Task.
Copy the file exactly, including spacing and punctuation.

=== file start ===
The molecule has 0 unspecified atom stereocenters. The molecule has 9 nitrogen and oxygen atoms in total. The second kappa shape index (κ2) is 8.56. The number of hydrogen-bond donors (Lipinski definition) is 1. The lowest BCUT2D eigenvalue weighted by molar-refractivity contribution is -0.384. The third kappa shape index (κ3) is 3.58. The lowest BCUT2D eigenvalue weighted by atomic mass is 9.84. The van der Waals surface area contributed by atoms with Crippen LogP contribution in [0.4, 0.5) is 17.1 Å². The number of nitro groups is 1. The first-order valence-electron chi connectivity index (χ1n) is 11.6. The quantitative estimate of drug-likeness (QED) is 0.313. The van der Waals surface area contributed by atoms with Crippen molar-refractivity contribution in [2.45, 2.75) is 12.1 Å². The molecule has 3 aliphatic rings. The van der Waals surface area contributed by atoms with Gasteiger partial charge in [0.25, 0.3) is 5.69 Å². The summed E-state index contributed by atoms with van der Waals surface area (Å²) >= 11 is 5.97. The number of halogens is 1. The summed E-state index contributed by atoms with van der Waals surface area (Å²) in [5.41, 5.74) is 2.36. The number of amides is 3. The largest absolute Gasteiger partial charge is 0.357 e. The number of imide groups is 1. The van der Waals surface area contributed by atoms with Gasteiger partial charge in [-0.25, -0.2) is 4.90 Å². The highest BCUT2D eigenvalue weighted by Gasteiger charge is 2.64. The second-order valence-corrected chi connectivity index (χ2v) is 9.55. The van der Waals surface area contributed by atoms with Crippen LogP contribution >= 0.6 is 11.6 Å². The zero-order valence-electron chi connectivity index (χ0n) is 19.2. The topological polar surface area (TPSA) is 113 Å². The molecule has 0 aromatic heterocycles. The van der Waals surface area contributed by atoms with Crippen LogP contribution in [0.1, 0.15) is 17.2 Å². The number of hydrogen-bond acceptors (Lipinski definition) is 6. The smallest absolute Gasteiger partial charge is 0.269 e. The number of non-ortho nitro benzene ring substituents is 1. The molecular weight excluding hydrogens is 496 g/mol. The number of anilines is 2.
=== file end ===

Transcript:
The molecule has 0 unspecified atom stereocenters. The molecule has 9 nitrogen and oxygen atoms in total. The second kappa shape index (κ2) is 8.56. The number of hydrogen-bond donors (Lipinski definition) is 1. The lowest BCUT2D eigenvalue weighted by molar-refractivity contribution is -0.384. The third kappa shape index (κ3) is 3.58. The lowest BCUT2D eigenvalue weighted by atomic mass is 9.84. The van der Waals surface area contributed by atoms with Crippen LogP contribution in [0.4, 0.5) is 17.1 Å². The number of nitro groups is 1. The first-order valence-electron chi connectivity index (χ1n) is 11.6. The quantitative estimate of drug-likeness (QED) is 0.313. The van der Waals surface area contributed by atoms with Crippen molar-refractivity contribution in [2.45, 2.75) is 12.1 Å². The molecule has 3 aliphatic rings. The van der Waals surface area contributed by atoms with Gasteiger partial charge in [0.25, 0.3) is 5.69 Å². The summed E-state index contributed by atoms with van der Waals surface area (Å²) >= 11 is 5.97. The number of halogens is 1. The summed E-state index contributed by atoms with van der Waals surface area (Å²) in [5.41, 5.74) is 2.36. The number of amides is 3. The largest absolute Gasteiger partial charge is 0.357 e. The number of imide groups is 1. The van der Waals surface area contributed by atoms with Gasteiger partial charge in [-0.25, -0.2) is 4.90 Å². The highest BCUT2D eigenvalue weighted by Gasteiger charge is 2.64. The second-order valence-corrected chi connectivity index (χ2v) is 9.55. The van der Waals surface area contributed by atoms with Crippen LogP contribution >= 0.6 is 11.6 Å². The zero-order valence-electron chi connectivity index (χ0n) is 19.2. The topological polar surface area (TPSA) is 113 Å². The molecule has 0 aromatic heterocycles. The van der Waals surface area contributed by atoms with Crippen LogP contribution in [0.1, 0.15) is 17.2 Å². The number of hydrogen-bond acceptors (Lipinski definition) is 6. The smallest absolute Gasteiger partial charge is 0.269 e. The number of non-ortho nitro benzene ring substituents is 1. The molecular weight excluding hydrogens is 496 g/mol. The number of anilines is 2.